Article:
Can I be stopped from seeing my grandchild?

With so much financial pressure on parents of children and the fact that in the UK, we pay more for our childcare as a proportion of income than anywhere else in the world, never have extended family been a more important part of raising our young. Grandparents and grandchildren can have exceptionally strong bonds and a very different enriching relationship with each other.

In circumstances where parents are separating, one reoccurring question arises: what do grandparents do when they want to enjoy the same quality of time with their grandchildren and they experience resistance from one or both parents?

It is tempting for many people to reach first for the obvious answer – that this is something which can be resolved efficiently by a court. However, particularly within the last five years, a number of disadvantages have become apparent as the way these matters are handled within the legal system has changed:

  1. Simple contact matters are commonly dealt with by Magistrates who have no specific legal training. Allied with this, it can be difficult to request a transfer of a case to a Judge. Often cases before Magistrates are not handled efficiently;
  2. In some areas of the country at present, hearings can be removed from the diary up until the day of the hearing. This can cause a lot of stress and wasted costs. It is predominantly because there aren’t enough Judges of Magistrates to hear matters;
  3. Cases are taking longer and longer to get to hearings and it is harder to process paperwork for cases or track progress as the Ministry of Justice seek to save costs in a variety of ways.


Added with this, going to court to try to discuss contact matters in any circumstances can be an experience where it is common for all parties to feel like their relationship is worse after proceedings than before it. This is largely because the court system by nature pits one party against the other. Parents and grandparents are left free, or even encouraged to raise allegations and air their grievances which can be difficult to heal when the court building is firmly in the rear-view mirror.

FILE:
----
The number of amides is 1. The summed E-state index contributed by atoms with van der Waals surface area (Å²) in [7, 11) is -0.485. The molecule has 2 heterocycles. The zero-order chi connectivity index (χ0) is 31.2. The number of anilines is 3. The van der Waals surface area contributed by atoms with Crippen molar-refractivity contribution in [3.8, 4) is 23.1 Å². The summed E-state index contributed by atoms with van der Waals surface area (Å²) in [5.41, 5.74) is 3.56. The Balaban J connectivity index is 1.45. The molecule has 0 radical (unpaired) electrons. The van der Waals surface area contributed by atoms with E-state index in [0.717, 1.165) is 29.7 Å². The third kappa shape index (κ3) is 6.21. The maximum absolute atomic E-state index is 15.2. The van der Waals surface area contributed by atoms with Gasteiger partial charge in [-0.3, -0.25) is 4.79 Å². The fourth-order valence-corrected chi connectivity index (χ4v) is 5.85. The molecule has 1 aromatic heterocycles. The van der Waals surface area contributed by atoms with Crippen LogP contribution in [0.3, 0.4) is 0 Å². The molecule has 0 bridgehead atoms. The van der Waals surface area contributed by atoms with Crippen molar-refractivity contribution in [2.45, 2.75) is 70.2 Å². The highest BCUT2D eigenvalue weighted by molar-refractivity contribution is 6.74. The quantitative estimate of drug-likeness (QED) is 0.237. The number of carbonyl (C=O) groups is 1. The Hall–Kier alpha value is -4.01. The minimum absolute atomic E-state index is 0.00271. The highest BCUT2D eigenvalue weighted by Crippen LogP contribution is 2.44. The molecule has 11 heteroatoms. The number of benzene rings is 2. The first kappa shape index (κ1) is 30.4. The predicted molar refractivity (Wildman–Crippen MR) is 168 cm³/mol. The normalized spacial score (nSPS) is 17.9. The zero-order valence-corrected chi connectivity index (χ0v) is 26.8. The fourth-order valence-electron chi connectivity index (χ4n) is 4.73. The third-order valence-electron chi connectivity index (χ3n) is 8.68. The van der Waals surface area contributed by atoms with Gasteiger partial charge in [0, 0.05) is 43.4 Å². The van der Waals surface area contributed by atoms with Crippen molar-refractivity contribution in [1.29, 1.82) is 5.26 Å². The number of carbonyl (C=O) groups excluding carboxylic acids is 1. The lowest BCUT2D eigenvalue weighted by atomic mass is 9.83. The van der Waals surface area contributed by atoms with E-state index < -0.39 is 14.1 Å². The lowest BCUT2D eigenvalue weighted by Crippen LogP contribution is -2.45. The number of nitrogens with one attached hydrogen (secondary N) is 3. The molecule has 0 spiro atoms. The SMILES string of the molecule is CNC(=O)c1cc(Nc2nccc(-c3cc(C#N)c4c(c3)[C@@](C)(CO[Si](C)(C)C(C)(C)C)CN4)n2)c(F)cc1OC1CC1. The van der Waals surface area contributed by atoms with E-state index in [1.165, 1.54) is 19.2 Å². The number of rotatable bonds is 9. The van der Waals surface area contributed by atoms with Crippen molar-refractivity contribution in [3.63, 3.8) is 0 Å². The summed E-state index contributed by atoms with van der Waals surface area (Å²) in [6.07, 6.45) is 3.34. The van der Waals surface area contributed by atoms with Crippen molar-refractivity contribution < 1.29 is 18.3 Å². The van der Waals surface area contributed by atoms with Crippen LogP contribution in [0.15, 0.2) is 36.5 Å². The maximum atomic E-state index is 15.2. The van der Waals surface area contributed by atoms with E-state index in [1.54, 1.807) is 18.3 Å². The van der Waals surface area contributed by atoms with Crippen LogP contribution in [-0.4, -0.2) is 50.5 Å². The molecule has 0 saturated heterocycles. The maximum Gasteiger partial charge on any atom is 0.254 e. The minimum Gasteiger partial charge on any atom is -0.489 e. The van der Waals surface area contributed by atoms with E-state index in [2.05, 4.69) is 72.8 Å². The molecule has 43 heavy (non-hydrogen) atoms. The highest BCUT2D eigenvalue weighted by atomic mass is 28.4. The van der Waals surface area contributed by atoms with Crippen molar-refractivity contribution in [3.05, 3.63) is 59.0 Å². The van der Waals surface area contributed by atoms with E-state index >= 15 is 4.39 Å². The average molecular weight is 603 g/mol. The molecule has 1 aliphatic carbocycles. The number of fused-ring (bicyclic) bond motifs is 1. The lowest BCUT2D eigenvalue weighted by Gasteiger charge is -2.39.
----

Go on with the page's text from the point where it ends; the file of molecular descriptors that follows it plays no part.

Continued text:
The problems which have arisen within any family dynamic preventing grandparent contact will be unique. As a result, it is worth thinking first about whether anyone trusted by parents and grandparents alike could help ‘mediate’ a solution, either professionally or more informally. Hopefully, attitudes will not have hardened to make this impossible or too tense an experience to contemplate. If there is only one resistant parent, contact can be managed with the grandparents having contact whilst their own child does, although this isn’t ideal.

If there is no alternative, normally when both parents resist contact, grandparents can issue proceedings at court. It is worth remembering before embarking on this that grandparents do not have a right to see a grandchild. Therefore, unless court pressure or negotiation can shift attitudes, a court can’t force a parent to make a child available to spend time with a grandparent.

Furthermore, in order for an application for contact to succeed to a full hearing, grandparents will need to apply to a Judge for permission to issue an application. At a preliminary hearing, in order to accede to such a request, the court will have to consider:

  • The grandparents’ relationship with the grandchild
  • The nature of the application
  • If contact with the grandparents would be harmful in any way to the child
  • If continuing the contact with the grandparents would impact negatively on the rest of the family.

It takes extensive practical as well as legal experience to advise comprehensively in these circumstances because the important issues are not wholly legal. Grandparents may ask themselves (as parents do before issuing contact cases in court) ‘Do I risk making my relationship worse with my family in applying to court?’, and ‘Are the dynamics of our family such that more informal ways of discussing things are more likely to work’.

Court proceedings can lead to lasting compromise if the parties are willing and evidence is obtained and presented with the best interests of the child or children involved.  The best way to do this is to employ the considerable skill of an expert, to avoid the bear traps along the way.